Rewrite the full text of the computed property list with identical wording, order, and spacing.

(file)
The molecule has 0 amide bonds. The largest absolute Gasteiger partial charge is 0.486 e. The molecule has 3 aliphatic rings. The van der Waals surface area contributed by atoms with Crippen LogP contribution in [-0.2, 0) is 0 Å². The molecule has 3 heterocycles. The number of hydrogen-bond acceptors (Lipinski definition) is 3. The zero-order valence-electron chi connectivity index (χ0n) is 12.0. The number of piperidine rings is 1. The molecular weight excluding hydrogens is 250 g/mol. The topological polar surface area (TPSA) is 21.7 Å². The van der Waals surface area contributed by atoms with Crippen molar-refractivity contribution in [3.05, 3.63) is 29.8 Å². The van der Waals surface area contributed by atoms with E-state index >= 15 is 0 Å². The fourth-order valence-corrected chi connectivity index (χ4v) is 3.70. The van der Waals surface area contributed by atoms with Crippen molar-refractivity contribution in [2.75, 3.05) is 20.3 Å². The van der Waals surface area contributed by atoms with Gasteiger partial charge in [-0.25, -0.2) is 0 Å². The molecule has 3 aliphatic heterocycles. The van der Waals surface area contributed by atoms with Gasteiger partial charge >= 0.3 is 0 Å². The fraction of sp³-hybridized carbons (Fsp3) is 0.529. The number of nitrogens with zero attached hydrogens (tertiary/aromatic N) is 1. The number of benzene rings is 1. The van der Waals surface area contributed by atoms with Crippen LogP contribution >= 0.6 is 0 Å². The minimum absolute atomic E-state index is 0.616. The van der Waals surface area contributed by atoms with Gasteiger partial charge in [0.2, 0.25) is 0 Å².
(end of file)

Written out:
The molecule has 0 amide bonds. The largest absolute Gasteiger partial charge is 0.486 e. The molecule has 3 aliphatic rings. The van der Waals surface area contributed by atoms with Crippen LogP contribution in [-0.2, 0) is 0 Å². The molecule has 3 heterocycles. The number of hydrogen-bond acceptors (Lipinski definition) is 3. The zero-order valence-electron chi connectivity index (χ0n) is 12.0. The number of piperidine rings is 1. The molecular weight excluding hydrogens is 250 g/mol. The topological polar surface area (TPSA) is 21.7 Å². The van der Waals surface area contributed by atoms with Crippen molar-refractivity contribution in [3.05, 3.63) is 29.8 Å². The van der Waals surface area contributed by atoms with E-state index >= 15 is 0 Å². The fourth-order valence-corrected chi connectivity index (χ4v) is 3.70. The van der Waals surface area contributed by atoms with Crippen molar-refractivity contribution in [2.75, 3.05) is 20.3 Å². The van der Waals surface area contributed by atoms with Gasteiger partial charge in [-0.25, -0.2) is 0 Å². The molecule has 3 aliphatic heterocycles. The van der Waals surface area contributed by atoms with Gasteiger partial charge >= 0.3 is 0 Å². The fraction of sp³-hybridized carbons (Fsp3) is 0.529. The number of nitrogens with zero attached hydrogens (tertiary/aromatic N) is 1. The number of benzene rings is 1. The van der Waals surface area contributed by atoms with Crippen LogP contribution >= 0.6 is 0 Å². The minimum absolute atomic E-state index is 0.616. The van der Waals surface area contributed by atoms with Gasteiger partial charge in [0.2, 0.25) is 0 Å².